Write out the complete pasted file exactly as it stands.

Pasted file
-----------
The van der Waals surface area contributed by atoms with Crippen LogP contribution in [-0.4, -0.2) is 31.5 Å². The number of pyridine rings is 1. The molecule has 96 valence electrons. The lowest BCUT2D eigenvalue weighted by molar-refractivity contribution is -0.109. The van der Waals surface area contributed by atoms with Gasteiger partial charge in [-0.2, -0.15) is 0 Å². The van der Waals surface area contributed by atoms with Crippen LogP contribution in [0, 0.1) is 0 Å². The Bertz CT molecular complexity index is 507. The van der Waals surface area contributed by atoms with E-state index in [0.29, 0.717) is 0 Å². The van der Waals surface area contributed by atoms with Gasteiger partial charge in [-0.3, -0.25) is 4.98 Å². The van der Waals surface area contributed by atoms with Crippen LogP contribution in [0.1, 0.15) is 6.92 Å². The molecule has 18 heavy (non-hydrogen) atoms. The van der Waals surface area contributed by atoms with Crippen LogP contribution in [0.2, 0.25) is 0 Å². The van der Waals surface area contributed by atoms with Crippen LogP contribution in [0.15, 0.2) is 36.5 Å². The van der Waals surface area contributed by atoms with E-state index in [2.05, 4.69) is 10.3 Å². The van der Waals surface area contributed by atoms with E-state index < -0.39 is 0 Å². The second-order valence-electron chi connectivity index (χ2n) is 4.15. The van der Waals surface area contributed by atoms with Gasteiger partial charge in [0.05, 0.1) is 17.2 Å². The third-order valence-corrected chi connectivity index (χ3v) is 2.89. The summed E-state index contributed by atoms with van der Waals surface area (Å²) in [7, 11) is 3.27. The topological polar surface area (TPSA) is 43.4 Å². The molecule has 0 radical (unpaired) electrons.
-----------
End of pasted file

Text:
The van der Waals surface area contributed by atoms with Crippen LogP contribution in [-0.4, -0.2) is 31.5 Å². The number of pyridine rings is 1. The molecule has 96 valence electrons. The lowest BCUT2D eigenvalue weighted by molar-refractivity contribution is -0.109. The van der Waals surface area contributed by atoms with Gasteiger partial charge in [-0.2, -0.15) is 0 Å². The van der Waals surface area contributed by atoms with Crippen LogP contribution in [0, 0.1) is 0 Å². The Bertz CT molecular complexity index is 507. The van der Waals surface area contributed by atoms with E-state index in [0.29, 0.717) is 0 Å². The van der Waals surface area contributed by atoms with Gasteiger partial charge in [-0.3, -0.25) is 4.98 Å². The van der Waals surface area contributed by atoms with Crippen LogP contribution in [0.1, 0.15) is 6.92 Å². The molecule has 18 heavy (non-hydrogen) atoms. The van der Waals surface area contributed by atoms with Crippen LogP contribution in [0.2, 0.25) is 0 Å². The van der Waals surface area contributed by atoms with Crippen LogP contribution in [0.15, 0.2) is 36.5 Å². The van der Waals surface area contributed by atoms with E-state index in [2.05, 4.69) is 10.3 Å². The van der Waals surface area contributed by atoms with E-state index < -0.39 is 0 Å². The second-order valence-electron chi connectivity index (χ2n) is 4.15. The van der Waals surface area contributed by atoms with Gasteiger partial charge in [0.05, 0.1) is 17.2 Å². The third-order valence-corrected chi connectivity index (χ3v) is 2.89. The summed E-state index contributed by atoms with van der Waals surface area (Å²) in [7, 11) is 3.27. The topological polar surface area (TPSA) is 43.4 Å². The molecule has 0 radical (unpaired) electrons.